Venice in late June 2020

  • 27 August 2020
  • Prue Scott

A week in Venice

Yes, I’ve been slack with the emails. Yes, I am claiming heat stress and body-drenching humidity.

Before we head to Venice, a quick update on my plans. My UK housesit is off, so the trip to London is off. Disappointed, but these are strange times and one must accommodate the unexpected. I’m staying in Lucca until about 22 October when I’ll head for Rome and a “scheduled” flight on 25 October. I say “scheduled” because flights can be cancelled, or you can be bumped, at a moment’s notice. Assuming I fly, it’s two week’s MI (managed isolation) from 27 October.

So, to Venice. A week in Venice in late June. What would it be like without the hordes of tour groups and the endless waves of cruise ship visitors?

Our personal travel agency – xPat Travel with Patricia Couttie Teague – took care of the bookings, securing half-price train tickets from Florence to Venice. I plan to use her for more travel. Train staff pointed the little temperature gun at us and we settled into a spotless and half-empty carriage.

Those who read last year’s emails will recall that the trip delivers about 30 seconds of scenery between tunnels until you’re at Mestre, so we can ignore the trip to Venice.

The railway station was almost deserted with most shops closed, including our favourite coffee shop. Oh, but some good news. Grom, the gloriously-named gelato shop, was open. You might also remember from last year’s email that you emerge onto a plaza alongside the Grand Canal where it appears the director has just yelled “Action!” and 300 extras plus water-borne craft do their thing. Not this time. Outside, a handful of people; no porters; no hawkers; no tired, lost, confused or fed-up backpackers. On the canal – a lone vaporetto lumbered past with its masked passengers.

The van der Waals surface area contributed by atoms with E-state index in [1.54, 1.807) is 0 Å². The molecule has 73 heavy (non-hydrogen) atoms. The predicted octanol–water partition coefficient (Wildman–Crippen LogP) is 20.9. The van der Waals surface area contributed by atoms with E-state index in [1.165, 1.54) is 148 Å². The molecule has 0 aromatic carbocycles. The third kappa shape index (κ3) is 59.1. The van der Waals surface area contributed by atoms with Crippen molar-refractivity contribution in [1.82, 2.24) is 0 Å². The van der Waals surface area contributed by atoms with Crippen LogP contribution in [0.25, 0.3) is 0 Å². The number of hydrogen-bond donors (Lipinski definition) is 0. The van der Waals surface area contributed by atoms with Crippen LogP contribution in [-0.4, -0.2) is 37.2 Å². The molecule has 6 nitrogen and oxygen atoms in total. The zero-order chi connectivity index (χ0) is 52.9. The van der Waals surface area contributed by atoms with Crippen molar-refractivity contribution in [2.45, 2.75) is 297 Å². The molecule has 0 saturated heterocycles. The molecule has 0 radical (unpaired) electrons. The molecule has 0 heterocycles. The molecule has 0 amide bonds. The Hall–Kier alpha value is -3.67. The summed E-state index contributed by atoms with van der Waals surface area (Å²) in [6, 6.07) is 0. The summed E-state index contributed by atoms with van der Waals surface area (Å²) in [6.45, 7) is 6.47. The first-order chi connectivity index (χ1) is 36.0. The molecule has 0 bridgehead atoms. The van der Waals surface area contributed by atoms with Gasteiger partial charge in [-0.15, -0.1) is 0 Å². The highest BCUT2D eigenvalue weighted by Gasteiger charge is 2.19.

Here's the skinny, as they say. One could have swung a 2XL-sized elephant on Strada Nuova, Rialto Bridge or Piazza San Marco without fear of hitting anyone. Many restaurants and shops closed, although the endless leather bag and tacky glass stores were open and oh so much more visible now they weren’t hidden by the hordes. There are way too many of both. And, since many of the furnaces have shut down, where was the stock coming from? Hmmm!

xPat Travel booked an apartment with three bedrooms and two bathrooms. One of the latter was described as en suite, but it was beside the other bathroom. It’s Italy. A full kitchen. A balcony overlooking the canal. Bloody seagulls perching on the lion statues on our balcony. Air con wouldn’t work, but we had windows to get a through draft. Little did I realise this was cool by comparison with the heat/humidity that was coming in Lucca.

No international travellers and EU locals hadn’t yet started travelling, so the packed bars and restaurants were a bit of a surprise. Aside from lunch on day one – a scallop that appeared to have cooked some weeks before, frozen, defrosted and then heated in a toaster – the seafood was DIVINE! We ate our way across Venice and the islands, relishing what was great food. And the more I walked, the more I realised that Venice’s riches are found well beyond the Grand Canal, Rialto and San Marco.

The smaller canals were clearer and we saw a jellyfish; wondered if it was “the” jellyfish that appeared in the media. Saw live fishies in canals in the heart of the sestieri, as opposed to the big canals.